[media-credit name=’BRYAN FAUST/Herald photo’ align=’alignnone’ width=’648′]senate_bf416[/media-credit]After hearing testimony from University of Wisconsin System President Kevin Reilly and Board of Regents President David Walsh, the Joint Legislative Audit Committee unanimously voted at the Capitol Tuesday to proceed with a state-run audit of UW employment practices and policies.

"I would characterize this audit as large, as broad based [and as] comprehensive," state auditor Janice Mueller said. "We [will] broadly review the management and oversight of the personnel function."

Reilly requested the audit Aug. 23 as a complement to the UW System's internal investigation into employment policies and practices, which was released last month.

"I wanted the people of Wisconsin to have every confidence that their public university system respects, and properly invests, in the employees who serve UW students, campuses and communities all over the state," Reilly said in a prepared statement.

Reilly went on to say an independent audit conducted by the Legislative Audit Bureau would "reassure the public" and strengthen actions the system has already taken to rectify flaws in its employment policies.

The UW System has been heavily scrutinized in past months for both its failure to remove three convicted felons from its payroll in a timely manner and for granting a backup position to former UW-Madison Vice Chancellor for Student Affairs Paul Barrows after he inappropriately used accrued sick days and medical leave while searching for a job at other universities.

In response to these concerns, Reilly said the Board of Regents has passed resolutions authorizing the suspension of backup appointments, imposing tougher standards on the investigation of employees convicted of felonies and instigating a much stricter sick-leave policy.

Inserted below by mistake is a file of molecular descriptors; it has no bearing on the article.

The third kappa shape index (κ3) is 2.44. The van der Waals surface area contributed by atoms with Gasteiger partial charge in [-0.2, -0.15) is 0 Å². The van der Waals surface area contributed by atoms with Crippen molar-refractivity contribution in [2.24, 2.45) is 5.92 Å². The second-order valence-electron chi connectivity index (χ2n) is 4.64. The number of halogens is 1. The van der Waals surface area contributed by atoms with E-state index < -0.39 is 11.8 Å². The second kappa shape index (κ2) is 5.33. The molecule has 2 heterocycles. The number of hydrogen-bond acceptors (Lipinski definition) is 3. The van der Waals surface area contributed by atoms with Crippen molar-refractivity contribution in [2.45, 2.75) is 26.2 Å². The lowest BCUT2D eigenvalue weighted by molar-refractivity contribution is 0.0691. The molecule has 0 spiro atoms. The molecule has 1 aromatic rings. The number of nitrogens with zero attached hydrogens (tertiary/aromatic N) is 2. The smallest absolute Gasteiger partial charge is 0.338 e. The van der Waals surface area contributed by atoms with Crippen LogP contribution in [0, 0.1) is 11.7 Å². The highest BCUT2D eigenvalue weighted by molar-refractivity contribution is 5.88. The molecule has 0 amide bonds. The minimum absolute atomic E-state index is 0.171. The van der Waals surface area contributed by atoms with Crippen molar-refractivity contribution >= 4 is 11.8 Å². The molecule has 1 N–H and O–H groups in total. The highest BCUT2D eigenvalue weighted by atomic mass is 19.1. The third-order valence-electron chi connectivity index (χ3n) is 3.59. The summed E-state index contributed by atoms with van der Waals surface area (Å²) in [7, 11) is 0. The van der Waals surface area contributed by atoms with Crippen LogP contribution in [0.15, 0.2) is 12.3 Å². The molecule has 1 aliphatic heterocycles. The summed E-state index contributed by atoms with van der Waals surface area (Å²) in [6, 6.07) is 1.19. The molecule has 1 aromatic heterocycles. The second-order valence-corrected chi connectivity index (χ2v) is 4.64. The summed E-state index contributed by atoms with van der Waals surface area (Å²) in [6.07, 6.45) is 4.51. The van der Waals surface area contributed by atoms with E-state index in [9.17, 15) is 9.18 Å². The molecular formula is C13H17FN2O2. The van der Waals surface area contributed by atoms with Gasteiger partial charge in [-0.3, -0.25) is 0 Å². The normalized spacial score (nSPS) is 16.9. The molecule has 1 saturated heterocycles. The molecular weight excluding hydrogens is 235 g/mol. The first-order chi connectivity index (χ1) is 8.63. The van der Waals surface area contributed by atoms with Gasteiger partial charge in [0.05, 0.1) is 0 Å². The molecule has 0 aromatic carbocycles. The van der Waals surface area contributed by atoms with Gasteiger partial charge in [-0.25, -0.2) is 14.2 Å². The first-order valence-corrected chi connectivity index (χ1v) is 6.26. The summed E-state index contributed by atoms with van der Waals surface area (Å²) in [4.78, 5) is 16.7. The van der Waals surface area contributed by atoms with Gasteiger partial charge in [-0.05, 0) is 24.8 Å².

While Reilly focused on what the regents have already done to remedy the Legislature's concerns, Walsh outlined a plan in which the regents and legislators can work together to correct due-process laws which prevent the board from terminating convicted felons from the payroll when appropriate.

"Recent incidence of felony charges against UW System employees demonstrate that our disciplinary process needs to be reexamined," Walsh said. "Stated simply, in egregious cases, the process is broken. It does not work in egregious cases. It needs to be fixed."

Sen. Carol Roessler, R-Oshkosh, co-chair of the committee, agreed with Walsh regarding the importance of removing felons.

"I think that you have identified, President Walsh, that these [issues] are quite easy to see. There isn't a lot of gray here; there's a lot of black and a lot of white," Roessler said.

Walsh officially announced the formation of a new committee, led by Regent Michael Specter, to identify what restricts the Board of Regents from making "more expeditious decisions in egregious situations." He said those decisions may include recommending statutory changes.

"In other words, we need help from you for making decisions in personnel matters to eliminate the restriction on the use of criminal convictions as a basis for discrimination," Walsh said.

In addition to Specter, the new committee consists of fellow Regents Peggy Rosenzweig and Brent Smith, as well as UW System General Counsel Pat Brady, UW-Platteville Chancellor David Markee, and law school professor and former Wisconsin Department of Corrections Secretary Walter Dickey.

"I have asked the committee to prepare recommendations to the board to be considered at our December meeting," Walsh said.

Roessler expressed the need for quick action by the Legislature to implement the changes recommended by the new committee.

"Your response here is quick, is swift, is impactful [sic], and I can assure you there will be no delay on the part of this Legislature in dealing with the kinds of legislative recommendations that you will bring forward to us," Roessler said.

Reilly echoed Walsh's sentiments and expressed optimism for a thorough and constructive audit by the state Legislative Audit Bureau to help improve the university system.

"My hope is that we have not only shown our commitment to rebuilding a long-term, productive, trustworthy relationship with the public and the Legislature," Reilly said, "but that we have also established a solid foundation for the Legislative Audit Bureau."